Turkey’s Health Minister Fahrettin Koca denied that the rampage ahead of the 48-hour curfew of April 10 caused a second wave of COVID-19 infections, despite a half-percentage-point spike in the spread rate of the virus.
The spread rate of COVID-19, meaning the number of new cases diagnosed each day, had increased as much as 14 percent in Turkey, but was down to 4.8 percent April 18 and April 19.
Some 10 days after crowds flooded streets and violated social distancing measures in an attempt to stock up on supplies ahead of the 48-hour curfew of April 10, the spread rate spiked.
The COVID-19 spread rate reached 5.4 percent April 20 when the number of new cases increased from 3,977 to 4,674 in one day, dropping back to 5.1 April 21 when only 634 new patients were diagnosed.
“So there was no ‘second wave.’ The process was manageable despite the sudden movement of April 10,” Health Minister Koca said.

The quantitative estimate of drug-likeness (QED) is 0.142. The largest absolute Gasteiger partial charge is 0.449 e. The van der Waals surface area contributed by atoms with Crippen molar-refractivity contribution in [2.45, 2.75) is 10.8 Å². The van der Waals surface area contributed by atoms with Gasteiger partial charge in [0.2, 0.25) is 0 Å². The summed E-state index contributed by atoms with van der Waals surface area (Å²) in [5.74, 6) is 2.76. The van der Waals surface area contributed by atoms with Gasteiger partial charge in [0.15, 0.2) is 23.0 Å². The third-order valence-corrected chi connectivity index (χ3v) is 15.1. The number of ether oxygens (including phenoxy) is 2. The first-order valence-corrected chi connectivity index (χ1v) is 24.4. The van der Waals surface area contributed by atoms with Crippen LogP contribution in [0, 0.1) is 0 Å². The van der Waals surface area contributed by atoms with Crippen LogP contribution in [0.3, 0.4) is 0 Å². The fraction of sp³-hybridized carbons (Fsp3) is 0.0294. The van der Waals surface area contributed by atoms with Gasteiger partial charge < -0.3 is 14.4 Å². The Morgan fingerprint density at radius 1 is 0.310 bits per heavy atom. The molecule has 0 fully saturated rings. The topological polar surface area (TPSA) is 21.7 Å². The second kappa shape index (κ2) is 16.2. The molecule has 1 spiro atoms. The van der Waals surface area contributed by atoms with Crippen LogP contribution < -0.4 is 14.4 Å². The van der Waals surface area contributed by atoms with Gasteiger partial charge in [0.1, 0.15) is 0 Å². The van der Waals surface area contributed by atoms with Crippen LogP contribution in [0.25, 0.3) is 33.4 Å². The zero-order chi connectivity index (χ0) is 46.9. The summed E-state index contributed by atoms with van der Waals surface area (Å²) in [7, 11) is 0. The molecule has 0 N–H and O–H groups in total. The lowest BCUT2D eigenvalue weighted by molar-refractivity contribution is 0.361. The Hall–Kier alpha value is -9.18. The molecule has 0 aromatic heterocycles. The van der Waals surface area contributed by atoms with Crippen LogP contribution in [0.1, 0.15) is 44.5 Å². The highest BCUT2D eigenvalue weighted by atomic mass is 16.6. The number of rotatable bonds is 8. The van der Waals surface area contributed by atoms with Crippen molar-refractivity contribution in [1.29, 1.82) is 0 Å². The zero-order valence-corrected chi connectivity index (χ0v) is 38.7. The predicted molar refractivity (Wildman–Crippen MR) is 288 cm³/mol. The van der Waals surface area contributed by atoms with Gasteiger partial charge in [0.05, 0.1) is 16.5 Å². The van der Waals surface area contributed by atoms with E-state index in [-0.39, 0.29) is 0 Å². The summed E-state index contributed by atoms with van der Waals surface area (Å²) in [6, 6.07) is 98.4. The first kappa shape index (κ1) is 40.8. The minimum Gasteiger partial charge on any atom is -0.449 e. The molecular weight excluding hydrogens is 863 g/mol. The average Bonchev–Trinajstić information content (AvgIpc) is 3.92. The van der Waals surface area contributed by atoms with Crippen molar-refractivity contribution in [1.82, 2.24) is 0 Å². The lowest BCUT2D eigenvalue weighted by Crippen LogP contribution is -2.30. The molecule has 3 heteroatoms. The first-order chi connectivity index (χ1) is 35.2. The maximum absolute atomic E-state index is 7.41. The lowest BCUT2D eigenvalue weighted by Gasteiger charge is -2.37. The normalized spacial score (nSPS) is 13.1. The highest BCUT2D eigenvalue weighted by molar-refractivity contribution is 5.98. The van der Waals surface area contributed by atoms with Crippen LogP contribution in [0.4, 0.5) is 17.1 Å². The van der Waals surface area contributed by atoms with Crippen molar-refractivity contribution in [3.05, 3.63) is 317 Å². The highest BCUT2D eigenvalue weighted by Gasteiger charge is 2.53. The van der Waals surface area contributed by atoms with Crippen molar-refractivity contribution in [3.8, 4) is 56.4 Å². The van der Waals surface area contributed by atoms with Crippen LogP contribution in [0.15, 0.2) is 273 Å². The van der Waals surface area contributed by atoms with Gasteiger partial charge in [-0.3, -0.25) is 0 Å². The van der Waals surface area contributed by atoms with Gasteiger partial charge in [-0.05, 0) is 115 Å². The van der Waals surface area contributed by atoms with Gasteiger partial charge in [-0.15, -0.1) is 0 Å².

On the other hand, expert in infectious diseases Dr. Asuman İnan noted that the spike in the spread rate of the virus April 20 and April 21 was caused by the rampage of April 10.
Prof. Osman Erk Istanbul University Medical Faculty added that the spread of the virus slowed down immediately, even dropping below previous levels after April 22, which indicated the spike was caused by April 10.
The rampage on April 10 was triggered by the government’s short notice of the curfew (a few hours before implementation), which then lead to the resignation of Interior Minister Suleyman Soylu.
President Recep Tayyip Erdogan didn’t accept Soylu’s resignation despite his admission of the blame for the chaos that followed the curfew announcement.